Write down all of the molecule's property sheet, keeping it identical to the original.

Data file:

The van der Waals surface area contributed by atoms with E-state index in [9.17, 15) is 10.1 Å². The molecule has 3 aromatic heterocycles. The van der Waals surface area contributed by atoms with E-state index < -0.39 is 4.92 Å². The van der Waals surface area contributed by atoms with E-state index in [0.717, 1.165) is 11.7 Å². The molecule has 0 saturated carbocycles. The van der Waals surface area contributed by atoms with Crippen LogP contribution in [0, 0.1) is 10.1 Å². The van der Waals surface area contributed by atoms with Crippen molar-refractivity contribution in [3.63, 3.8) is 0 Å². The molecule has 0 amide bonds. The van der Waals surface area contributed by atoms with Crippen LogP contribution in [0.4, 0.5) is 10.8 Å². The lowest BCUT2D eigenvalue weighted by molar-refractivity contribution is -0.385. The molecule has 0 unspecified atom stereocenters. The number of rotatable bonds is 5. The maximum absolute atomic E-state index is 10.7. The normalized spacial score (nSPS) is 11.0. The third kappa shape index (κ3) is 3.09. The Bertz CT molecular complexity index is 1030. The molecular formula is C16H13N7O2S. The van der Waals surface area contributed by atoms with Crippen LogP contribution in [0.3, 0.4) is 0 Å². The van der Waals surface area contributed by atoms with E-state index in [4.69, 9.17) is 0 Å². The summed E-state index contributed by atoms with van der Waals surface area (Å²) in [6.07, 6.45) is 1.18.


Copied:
The van der Waals surface area contributed by atoms with E-state index in [9.17, 15) is 10.1 Å². The molecule has 3 aromatic heterocycles. The van der Waals surface area contributed by atoms with E-state index < -0.39 is 4.92 Å². The van der Waals surface area contributed by atoms with E-state index in [0.717, 1.165) is 11.7 Å². The molecule has 0 saturated carbocycles. The van der Waals surface area contributed by atoms with Crippen LogP contribution in [0, 0.1) is 10.1 Å². The van der Waals surface area contributed by atoms with Crippen molar-refractivity contribution in [3.63, 3.8) is 0 Å². The molecule has 0 amide bonds. The van der Waals surface area contributed by atoms with Crippen LogP contribution in [0.4, 0.5) is 10.8 Å². The lowest BCUT2D eigenvalue weighted by molar-refractivity contribution is -0.385. The molecule has 0 unspecified atom stereocenters. The number of rotatable bonds is 5. The maximum absolute atomic E-state index is 10.7. The normalized spacial score (nSPS) is 11.0. The third kappa shape index (κ3) is 3.09. The Bertz CT molecular complexity index is 1030. The molecular formula is C16H13N7O2S. The van der Waals surface area contributed by atoms with Crippen LogP contribution in [0.3, 0.4) is 0 Å². The van der Waals surface area contributed by atoms with E-state index in [4.69, 9.17) is 0 Å². The summed E-state index contributed by atoms with van der Waals surface area (Å²) in [6.07, 6.45) is 1.18.